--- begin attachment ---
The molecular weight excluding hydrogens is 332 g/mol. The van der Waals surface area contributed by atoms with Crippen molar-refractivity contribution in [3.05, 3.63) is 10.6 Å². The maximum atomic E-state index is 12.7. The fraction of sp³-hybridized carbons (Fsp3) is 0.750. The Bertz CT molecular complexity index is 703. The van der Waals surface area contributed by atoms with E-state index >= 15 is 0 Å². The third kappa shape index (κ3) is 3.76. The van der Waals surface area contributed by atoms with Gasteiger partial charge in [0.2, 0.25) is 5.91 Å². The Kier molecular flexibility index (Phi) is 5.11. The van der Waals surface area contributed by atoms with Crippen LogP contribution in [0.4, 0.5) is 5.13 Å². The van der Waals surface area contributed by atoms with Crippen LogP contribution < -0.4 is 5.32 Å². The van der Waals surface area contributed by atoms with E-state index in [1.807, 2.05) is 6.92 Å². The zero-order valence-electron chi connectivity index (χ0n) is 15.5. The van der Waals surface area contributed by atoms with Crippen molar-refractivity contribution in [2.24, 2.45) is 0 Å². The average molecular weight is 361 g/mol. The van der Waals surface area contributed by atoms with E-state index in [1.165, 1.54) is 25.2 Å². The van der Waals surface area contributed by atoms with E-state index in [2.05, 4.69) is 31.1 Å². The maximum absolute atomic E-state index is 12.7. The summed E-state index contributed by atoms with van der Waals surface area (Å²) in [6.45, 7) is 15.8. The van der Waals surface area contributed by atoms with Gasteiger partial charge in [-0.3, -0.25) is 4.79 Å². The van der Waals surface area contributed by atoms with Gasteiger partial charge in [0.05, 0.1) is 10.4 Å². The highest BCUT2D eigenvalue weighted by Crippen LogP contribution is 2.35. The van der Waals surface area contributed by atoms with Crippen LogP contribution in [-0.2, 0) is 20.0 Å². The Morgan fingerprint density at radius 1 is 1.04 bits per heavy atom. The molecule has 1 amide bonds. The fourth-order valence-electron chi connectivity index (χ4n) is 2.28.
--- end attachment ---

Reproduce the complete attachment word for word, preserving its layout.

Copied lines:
The molecular weight excluding hydrogens is 332 g/mol. The van der Waals surface area contributed by atoms with Crippen molar-refractivity contribution in [3.05, 3.63) is 10.6 Å². The maximum atomic E-state index is 12.7. The fraction of sp³-hybridized carbons (Fsp3) is 0.750. The Bertz CT molecular complexity index is 703. The van der Waals surface area contributed by atoms with E-state index >= 15 is 0 Å². The third kappa shape index (κ3) is 3.76. The van der Waals surface area contributed by atoms with Gasteiger partial charge in [0.2, 0.25) is 5.91 Å². The Kier molecular flexibility index (Phi) is 5.11. The van der Waals surface area contributed by atoms with Crippen LogP contribution in [0.4, 0.5) is 5.13 Å². The van der Waals surface area contributed by atoms with Crippen LogP contribution < -0.4 is 5.32 Å². The van der Waals surface area contributed by atoms with E-state index in [1.807, 2.05) is 6.92 Å². The zero-order valence-electron chi connectivity index (χ0n) is 15.5. The van der Waals surface area contributed by atoms with Crippen molar-refractivity contribution in [2.24, 2.45) is 0 Å². The average molecular weight is 361 g/mol. The van der Waals surface area contributed by atoms with E-state index in [1.165, 1.54) is 25.2 Å². The van der Waals surface area contributed by atoms with E-state index in [2.05, 4.69) is 31.1 Å². The maximum absolute atomic E-state index is 12.7. The summed E-state index contributed by atoms with van der Waals surface area (Å²) in [6.45, 7) is 15.8. The van der Waals surface area contributed by atoms with Gasteiger partial charge in [-0.3, -0.25) is 4.79 Å². The van der Waals surface area contributed by atoms with Gasteiger partial charge in [0.05, 0.1) is 10.4 Å². The highest BCUT2D eigenvalue weighted by Crippen LogP contribution is 2.35. The van der Waals surface area contributed by atoms with Crippen LogP contribution in [-0.2, 0) is 20.0 Å². The Morgan fingerprint density at radius 1 is 1.04 bits per heavy atom. The molecule has 1 amide bonds. The fourth-order valence-electron chi connectivity index (χ4n) is 2.28.